First let's talk a little history. I have been on my current project for a very long time. Before I got here, we had a UNIX shell programmer who worked for configuration management. He build an elaborate set of korn shell scripts which produced our official builds. These scripts were complex and performed a lot of good functionality. The problem was that after the shell programmer left, it was difficult to maintain these scripts.

So we had a couple Java developers try to rewrite the build scripts. They were excited to use Apache Ant because it provided a lot of functionality that they needed. However these developers did not fully understand all of the tasks that the old build scripts did. So our new scripts are lacking in some areas. For example, if the build fails at compile time, the new build just repackages an old build as the new one. That is not the desired effect. We want builds which fail to compile to halt, informing us that we have a problem. Who knows what other bugs and missing features there are. At least the new builds are good enough to get by for now.

All of this brings up the question of what is the best language in which to write a build script for a somewhat complex product. Back when I was doing some prototypes for the rewrite, I accomplished pretty much all the functionality with Windows command files (*.bat). But the inner programmer in me wanted to write it all in plain C. The real goal however is to produce a set of build scripts which are easy to debug and maintain. The Ant scripts we have now are not too difficult. I think the jury is still out on this question.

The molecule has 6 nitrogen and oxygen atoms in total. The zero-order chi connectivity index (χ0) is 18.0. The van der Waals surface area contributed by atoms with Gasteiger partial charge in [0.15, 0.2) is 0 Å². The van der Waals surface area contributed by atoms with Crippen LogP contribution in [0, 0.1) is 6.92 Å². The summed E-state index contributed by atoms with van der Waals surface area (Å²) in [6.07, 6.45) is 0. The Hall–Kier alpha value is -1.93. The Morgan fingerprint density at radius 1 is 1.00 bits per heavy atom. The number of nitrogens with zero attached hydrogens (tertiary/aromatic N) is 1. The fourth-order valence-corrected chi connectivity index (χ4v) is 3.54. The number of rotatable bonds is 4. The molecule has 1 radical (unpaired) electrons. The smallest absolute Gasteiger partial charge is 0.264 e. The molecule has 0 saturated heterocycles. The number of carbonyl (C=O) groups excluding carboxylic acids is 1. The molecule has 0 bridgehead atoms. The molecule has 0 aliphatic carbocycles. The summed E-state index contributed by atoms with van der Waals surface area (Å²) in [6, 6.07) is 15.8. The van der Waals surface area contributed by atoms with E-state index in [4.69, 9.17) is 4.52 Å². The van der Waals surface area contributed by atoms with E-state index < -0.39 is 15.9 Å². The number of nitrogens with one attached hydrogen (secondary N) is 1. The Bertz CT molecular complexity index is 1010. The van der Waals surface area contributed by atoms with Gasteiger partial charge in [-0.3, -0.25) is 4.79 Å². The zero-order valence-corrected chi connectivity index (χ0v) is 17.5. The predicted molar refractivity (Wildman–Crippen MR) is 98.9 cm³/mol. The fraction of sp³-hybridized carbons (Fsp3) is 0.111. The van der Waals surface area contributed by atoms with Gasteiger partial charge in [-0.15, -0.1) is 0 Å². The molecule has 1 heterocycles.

Team Morale

Our company lost the contract for the applications we maintain for the customer. As expected a number of developers have jumped ship to work for the new contractor. This is expected. In fact, I joined our company when my previous employer lost their contract for the application suite.

The new contractor had scheduled some meetings for us to transition the information to the new maintenance team. I had one such meeting last week which was scheduled for 3 hours. In the middle of the meeting I got interrupted twice. Apparently there was an emergency all hands meeting for our project. I had to cut my transition meeting short.

The project manager and the company director above him called the emergency meeting. They wanted to reaffirm that they would try to place all our developers on other projects in our building. I guess a lot of people had been getting nervous. This is all understandable.

The company director remarked, "I am out of here". He had slipped that he himself was leaving the business area for a new opportunity. This alarmed me. Instead of reaffirming me, I now started to have my doubts. Why couldn't they just hire the Purrfect Angelz to keep our morale up like the did for the boys in Iraq (see picture above)?

P.S. I later found out that the company director has since changed his mind, and instead of switching to another project in our company, he is joining the company that has won the maintenance contract. Rumors are flying wildly.